Astor Accused Of Keeping A Scorecard Of Her Hollywood Lovers
Since the press was unable to get a couple of the actual journals. They published excerpts from a forged pornographic diary instead. In it, Astor accused of keeping a detailed scorecard of her high-profile lovers. One newspaper said that Astor had become the unofficial scorekeeper of what they called ‘Hollywood’s tournaments of love’.
Astor mentioned this fraudulent diary in her autobiography. She recalled how the press had a field day with it at first and that she couldn’t possibly sue every newspaper to suppress it. Mary left essentially helpless to combat the vicious rumors that were spreading about her because of it.
She had never kept a score of anyone or anything and she never referred to it as ‘Dear Diary’ as the press had reported.
Studio Brass Ordered Astor To Give Up The Case
On the final day of shooting for the film Dodsworth in 1936 at MGM, Mary Astor called into the office of producer Sam Goldwyn. When she walked in, she found all of the big-wigs of the major film studios of the day sitting waiting for her including Louis B. Mayer, Harry Cohn, and Jack Warner.
They all tried to convince her to give up the custody case fearing that it could possibly do damage to the film industry. Astor, however, refused to budge. She told them that she would proceed with the case as she had advised to by her lawyer before leaving the room.
It suggested that Goldwyn should ax her based upon her supposed violation of the morality clause in her contract. But he just couldn’t bring himself to fire a woman who was just fighting for her child.
Mary Astor Made It Through The Trial By Acting
Astor’s appearance in court was described as being poised and refined. She wore all-black and was referred to by the press as a “slender and frail dark-eyed wisp of a girl” barely weighing a hundred pounds.
She spoke with confidence in a deep and clear voice. And remained composed even when she was up against the overly aggressive cross-examination. It was readily apparent that she was a mother who was willing to risk everything for her child.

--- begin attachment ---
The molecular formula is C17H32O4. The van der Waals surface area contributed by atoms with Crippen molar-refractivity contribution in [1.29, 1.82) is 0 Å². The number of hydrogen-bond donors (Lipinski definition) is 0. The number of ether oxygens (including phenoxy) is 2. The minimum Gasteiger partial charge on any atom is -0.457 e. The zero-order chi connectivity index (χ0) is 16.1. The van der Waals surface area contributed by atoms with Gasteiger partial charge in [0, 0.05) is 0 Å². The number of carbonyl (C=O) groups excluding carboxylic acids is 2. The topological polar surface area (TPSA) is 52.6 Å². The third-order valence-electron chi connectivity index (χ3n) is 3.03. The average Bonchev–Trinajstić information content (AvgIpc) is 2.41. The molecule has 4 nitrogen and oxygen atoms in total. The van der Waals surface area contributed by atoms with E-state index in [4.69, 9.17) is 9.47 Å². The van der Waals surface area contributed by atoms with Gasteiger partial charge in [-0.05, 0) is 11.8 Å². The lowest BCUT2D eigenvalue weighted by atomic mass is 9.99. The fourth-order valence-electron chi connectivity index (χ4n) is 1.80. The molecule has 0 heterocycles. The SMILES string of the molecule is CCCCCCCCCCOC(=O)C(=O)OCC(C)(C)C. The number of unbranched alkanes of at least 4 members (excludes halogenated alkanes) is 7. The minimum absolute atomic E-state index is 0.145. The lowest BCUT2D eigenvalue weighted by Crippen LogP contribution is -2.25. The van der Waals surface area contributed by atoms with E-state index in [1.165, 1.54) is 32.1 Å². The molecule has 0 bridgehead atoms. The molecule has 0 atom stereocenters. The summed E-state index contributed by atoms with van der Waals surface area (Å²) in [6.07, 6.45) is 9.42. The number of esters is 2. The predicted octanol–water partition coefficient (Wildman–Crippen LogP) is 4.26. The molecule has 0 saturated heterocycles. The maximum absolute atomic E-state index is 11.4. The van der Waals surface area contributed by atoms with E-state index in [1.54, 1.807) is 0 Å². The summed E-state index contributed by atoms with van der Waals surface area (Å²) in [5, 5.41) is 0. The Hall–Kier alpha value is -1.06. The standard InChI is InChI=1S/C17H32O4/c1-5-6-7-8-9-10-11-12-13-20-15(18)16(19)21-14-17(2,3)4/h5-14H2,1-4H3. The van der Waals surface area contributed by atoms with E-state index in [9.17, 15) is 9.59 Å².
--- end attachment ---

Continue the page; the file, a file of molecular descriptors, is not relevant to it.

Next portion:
Astor later said that she was channeling her character Edith Cortright from Dodsworth during the trial. Cortright was everything that she wanted to be. She had total confidence in herself while she had very little.
Tapping into that persona made her impervious to the opposition’s attacks. Astor referred to Edith as ‘her shield’ and added that she helped her become rattleproof.
The judge ultimately ruled that the diaries could not be admitted as evidence. Regardless, Thorpe released excerpts to the press and suddenly everyone knew private musings. The judge got impatient with the media circus that had developed because of the case and ordered that Thorpe and Astor work out an agreement. In the end, Astor was awarded custody of her daughter for nine months out of the year.
The scandal surprising didn’t hurt Astor’s career in the least bit. She went on to star in hit films like The Maltese Falcon in 1941, Little Women in 1949, and Meet Me In St Louis in 1944.
The Judge further ordered that the diaries be locked away until Marylyn’s 21st birthday. They were eventually burned in 1952.
Fortunately, the public sided with Astor, despite her ex-husbands best attempts to discredit her and destroy her career.
Anyway, that’s about all the time we have left for this video, but we’d love to hear from you before you go. Do you think the Judge made the right decision by not allowing Astor’s diary to be used against her as evidence in court? Let us know why or why not in the comments section below.